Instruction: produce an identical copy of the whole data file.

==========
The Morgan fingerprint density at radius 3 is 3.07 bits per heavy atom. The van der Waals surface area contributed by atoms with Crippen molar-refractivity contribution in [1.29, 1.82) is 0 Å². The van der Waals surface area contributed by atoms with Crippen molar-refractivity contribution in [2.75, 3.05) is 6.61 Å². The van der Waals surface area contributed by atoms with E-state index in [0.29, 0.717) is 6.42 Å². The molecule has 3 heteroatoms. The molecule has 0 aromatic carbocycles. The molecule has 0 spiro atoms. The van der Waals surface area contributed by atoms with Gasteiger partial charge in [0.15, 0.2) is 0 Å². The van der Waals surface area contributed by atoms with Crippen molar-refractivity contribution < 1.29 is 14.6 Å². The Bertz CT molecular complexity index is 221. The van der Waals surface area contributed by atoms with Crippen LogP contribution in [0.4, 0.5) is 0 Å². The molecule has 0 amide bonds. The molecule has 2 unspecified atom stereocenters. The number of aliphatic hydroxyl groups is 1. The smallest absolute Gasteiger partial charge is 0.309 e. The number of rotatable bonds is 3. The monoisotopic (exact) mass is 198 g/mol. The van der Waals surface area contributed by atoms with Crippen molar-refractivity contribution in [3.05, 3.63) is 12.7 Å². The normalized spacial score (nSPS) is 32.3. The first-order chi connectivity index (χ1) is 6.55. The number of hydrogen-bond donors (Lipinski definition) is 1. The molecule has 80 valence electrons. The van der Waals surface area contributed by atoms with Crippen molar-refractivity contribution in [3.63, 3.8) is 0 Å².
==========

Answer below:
The Morgan fingerprint density at radius 3 is 3.07 bits per heavy atom. The van der Waals surface area contributed by atoms with Crippen molar-refractivity contribution in [1.29, 1.82) is 0 Å². The van der Waals surface area contributed by atoms with Crippen molar-refractivity contribution in [2.75, 3.05) is 6.61 Å². The van der Waals surface area contributed by atoms with E-state index in [0.29, 0.717) is 6.42 Å². The molecule has 3 heteroatoms. The molecule has 0 aromatic carbocycles. The molecule has 0 spiro atoms. The van der Waals surface area contributed by atoms with Gasteiger partial charge in [0.15, 0.2) is 0 Å². The van der Waals surface area contributed by atoms with Crippen molar-refractivity contribution < 1.29 is 14.6 Å². The Bertz CT molecular complexity index is 221. The van der Waals surface area contributed by atoms with Crippen LogP contribution in [0.4, 0.5) is 0 Å². The molecule has 0 amide bonds. The molecule has 2 unspecified atom stereocenters. The number of aliphatic hydroxyl groups is 1. The smallest absolute Gasteiger partial charge is 0.309 e. The number of rotatable bonds is 3. The monoisotopic (exact) mass is 198 g/mol. The van der Waals surface area contributed by atoms with Crippen molar-refractivity contribution in [3.05, 3.63) is 12.7 Å². The normalized spacial score (nSPS) is 32.3. The first-order chi connectivity index (χ1) is 6.55. The number of hydrogen-bond donors (Lipinski definition) is 1. The molecule has 80 valence electrons. The van der Waals surface area contributed by atoms with Crippen molar-refractivity contribution in [3.63, 3.8) is 0 Å².